AACA Museum Review: Auto Museum Fun for Everyone in Hershey, PA

Tuesday, April 3, 2018
Wondering if the AACA Auto Museum in Hershey, PA is worth the trip? We've been to Hershey many times and the auto museum was the one place we hadn't visited, but I always wondered if it was worthwhile. I mean, what's there to see at an auto museum, right? Well, I can honestly tell you that we loved it! Read on to see why.

*this post has been freshly updated for 2019!*

Please note, this is not a sponsored post, just one momma's honest review. 

What is AACA Museum?

AACA stands for Antique Automobile Club of America (but many people ask me, 'have you been to the Hershey Auto Museum?' This is it, folks, the AACA Museum!). They are actually an affiliate of the Smithsonian Institution. AACA Museum is described as a 'world class automotive experience.' A little blurb from their website states, "Children and adults of all ages can explore numerous vintage vehicle displays and interactive exhibits featuring cars, buses, motorcycles, and other automobiles from the 1890s through the 1980s. The AACA Museum is conveniently located in Hershey, PA and attracts visitors from throughout Harrisburg, Lebanon, Lancaster, and all of Pennsylvania." I would say that sums it up perfectly! But read on to see exactly what you'll find behind the museum's doors.

Where is the AACA Museum?

The AACA Museum is located in Hershey, Pennsylvania, just minutes from Hershey Lodge and Hotel Hershey. It's an easy drive from either of the Hershey resorts and Hersheypark. The Hershey Kiss Mobile (pictured below) is outside the building on most days! The Jersey Momma's Boy was very excited to see it, even though it was snowing. It was Spring when we visited, but this was the year that winter did not want to go away!

What Will I See at AACA Museum?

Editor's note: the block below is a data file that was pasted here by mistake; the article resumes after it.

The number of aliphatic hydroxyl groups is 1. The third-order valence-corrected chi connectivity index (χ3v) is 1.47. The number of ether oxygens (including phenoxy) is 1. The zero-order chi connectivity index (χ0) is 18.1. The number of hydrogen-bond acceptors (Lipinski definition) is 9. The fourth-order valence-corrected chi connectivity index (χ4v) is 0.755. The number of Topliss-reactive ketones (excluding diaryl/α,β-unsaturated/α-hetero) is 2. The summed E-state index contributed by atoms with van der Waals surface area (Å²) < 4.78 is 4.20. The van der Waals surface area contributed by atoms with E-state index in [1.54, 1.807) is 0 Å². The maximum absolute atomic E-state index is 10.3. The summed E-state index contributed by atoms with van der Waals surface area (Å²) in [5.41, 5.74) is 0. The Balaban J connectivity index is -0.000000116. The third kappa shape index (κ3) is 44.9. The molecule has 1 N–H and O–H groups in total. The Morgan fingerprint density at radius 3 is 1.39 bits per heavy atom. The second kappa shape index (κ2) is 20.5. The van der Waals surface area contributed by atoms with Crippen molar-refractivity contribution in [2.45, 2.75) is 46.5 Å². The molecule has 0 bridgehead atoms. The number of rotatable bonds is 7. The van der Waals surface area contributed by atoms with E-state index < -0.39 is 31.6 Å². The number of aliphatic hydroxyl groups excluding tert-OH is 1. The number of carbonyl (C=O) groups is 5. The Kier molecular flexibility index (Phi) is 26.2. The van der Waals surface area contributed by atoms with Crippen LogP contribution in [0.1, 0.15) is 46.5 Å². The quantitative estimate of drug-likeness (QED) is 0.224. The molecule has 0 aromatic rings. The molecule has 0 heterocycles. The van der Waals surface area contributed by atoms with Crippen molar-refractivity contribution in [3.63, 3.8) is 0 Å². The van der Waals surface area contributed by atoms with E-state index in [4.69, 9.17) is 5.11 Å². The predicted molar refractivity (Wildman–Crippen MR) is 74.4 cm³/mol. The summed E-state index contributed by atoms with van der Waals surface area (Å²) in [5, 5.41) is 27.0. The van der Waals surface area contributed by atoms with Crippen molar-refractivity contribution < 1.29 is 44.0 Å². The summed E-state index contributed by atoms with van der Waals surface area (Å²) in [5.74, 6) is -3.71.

Visiting the museum is a little bit like stepping back in time. There are interactive displays and colorful exhibits with cars, trucks, buses and motorcycles of all shapes and sizes. We loved how they were placed in 'working' settings, such as a vintage gas station or a drive-in theater.

You could actually go inside the miniature gas station and get the gas station bell to ring!

There are permanent exhibits and temporary ones, and we were fortunate to see these cool DeLoreans, waiting for us to head back to the future...

Have you seen the movie, Tucker, starring Jeff Bridges? There was an awesome display of Preston Tucker vehicles, which was really interesting because I had never seen them in person before.

There was a huge miniature train layout downstairs, with little buttons for kids to push to get some of the miniatures moving. The Jersey Momma's Boy was still fascinated by this, even though he's almost double digits in age (gasp!).

One of the coolest thing about the lower lever was the replicated 1950's diner that you could actually step up and walk inside!

As a Jersey girl, I know what diners look like inside, and this one was really authentic. right down to the mini jukeboxes on the counter (I used to love playing #32 in our local diner- can you guess what song it was?).

The museum is much bigger than I thought. The entire lower level was filled with buses and over-sized transportation vehicles (along with that diner)! My son was fascinated that these vehicles were even in the building at all. He kept saying, 'how did they get them in here??'